Can exercise during svt episode damage the heart?t

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i have had psvt for twenty years, usually about once a year sometimes lasting several hours and for no apparent reason. I found that if I did some vigorous exercise (say ride my bike fast around the block) my heart rate would then gradually come down "normally". My cardiologist seemed to think this was okay. I had an episode while playing tennis last week and continued to play for over an hour, when I had to stop. Afterwards I was exhausted, not surprisingly, I suppose, but my heart rate did return to normal quite quickly. Now I am worried

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  • Posted

    What's your heart rate?   I don't think it's a problem, since the pumping action of your heart is working just fine.  It's the electrical impulses that are messed up. You're fortunate to get them so infrequently. In the past couple weeks, I've been in SVT about a fourth of the time. Just went for a half hour jog while in SVT and was just a bit slower than usual.

    Looks like I'll need to have another ablation procedure, as I really don't want to get on meds.


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    • Posted

      It was about 140 I think, but maybe more when I was running around the court. It wasn't until after the event, when I felt so exhausted, that I wondered whether excessive exercise could actually cause damage. I feel fine now.

      I sympathize with your situation and can understand that you don't want to be on meds permanently. I have occasionally taken 25mg of Ran-Atenolol as prescribed by my doctor, to get my heart rate down after a few hours, and it works fine for me.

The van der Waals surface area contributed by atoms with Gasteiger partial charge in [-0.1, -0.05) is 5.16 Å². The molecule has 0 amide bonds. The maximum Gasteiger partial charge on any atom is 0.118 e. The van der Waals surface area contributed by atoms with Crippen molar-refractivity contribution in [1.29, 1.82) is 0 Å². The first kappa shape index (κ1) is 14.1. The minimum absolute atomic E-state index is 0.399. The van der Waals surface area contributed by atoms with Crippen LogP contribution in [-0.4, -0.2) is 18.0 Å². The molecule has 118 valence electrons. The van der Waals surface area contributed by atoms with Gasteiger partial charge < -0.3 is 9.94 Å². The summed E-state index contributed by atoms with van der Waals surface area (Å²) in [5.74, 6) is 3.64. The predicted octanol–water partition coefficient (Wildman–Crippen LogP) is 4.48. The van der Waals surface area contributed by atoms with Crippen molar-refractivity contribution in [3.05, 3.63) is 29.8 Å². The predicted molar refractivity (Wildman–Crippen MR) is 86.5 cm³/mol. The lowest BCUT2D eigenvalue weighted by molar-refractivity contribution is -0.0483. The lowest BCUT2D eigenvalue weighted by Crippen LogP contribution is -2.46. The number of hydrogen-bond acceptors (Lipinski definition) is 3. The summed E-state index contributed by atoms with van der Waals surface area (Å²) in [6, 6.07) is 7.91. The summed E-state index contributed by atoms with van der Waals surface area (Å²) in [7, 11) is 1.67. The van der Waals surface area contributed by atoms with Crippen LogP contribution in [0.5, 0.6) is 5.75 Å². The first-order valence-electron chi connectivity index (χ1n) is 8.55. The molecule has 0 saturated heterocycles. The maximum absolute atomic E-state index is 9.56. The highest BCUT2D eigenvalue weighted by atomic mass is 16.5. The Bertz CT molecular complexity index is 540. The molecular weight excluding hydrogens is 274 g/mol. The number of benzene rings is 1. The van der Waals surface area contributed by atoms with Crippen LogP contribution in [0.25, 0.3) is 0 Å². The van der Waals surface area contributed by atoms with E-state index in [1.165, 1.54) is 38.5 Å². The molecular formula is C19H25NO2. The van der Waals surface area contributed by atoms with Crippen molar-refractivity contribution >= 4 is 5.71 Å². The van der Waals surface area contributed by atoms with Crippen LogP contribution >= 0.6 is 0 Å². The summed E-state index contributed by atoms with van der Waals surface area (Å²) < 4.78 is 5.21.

Good luck with another ablation, and thank you for responding to me.

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  • Posted

    Thank you for the drug info.  I used to have Varapamil, a calcium channel blocker, on hand to treat episodes when they first showed up over 30 years ago.  At that time, my heart rate would be similar to yours, 125-140, and I would only get a few episodes per year.  I think a big part of what causes fatigue afterwards is the stress factor, at least it has been for me in the past. Also the drugs, if taken will naturally leave us feeling wiped out.. 
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  • Posted

         Wendy, since you have your cardiologist's support, your approach sounds constructive.  Instead of allowing your SVT to disable you, you're in some way continuing a "normal" life.  I'm not surprised by your fatigue. You gave all of you a good workout.  

         I've had episodes of SVT for 50 years, had an unsuccessful ablation 2 years ago, and now am having some success  stopping my episodes with breathing  techniques you can read about on this and other forums.  Most importantly for me, I think, I'm having some success with not allowing the SVT to dominate my life.  I try to continue whatever I'm doing when an episode begins, begin the "special" breathing, and wait for the episodes to stop.

         Best of luck to you.  

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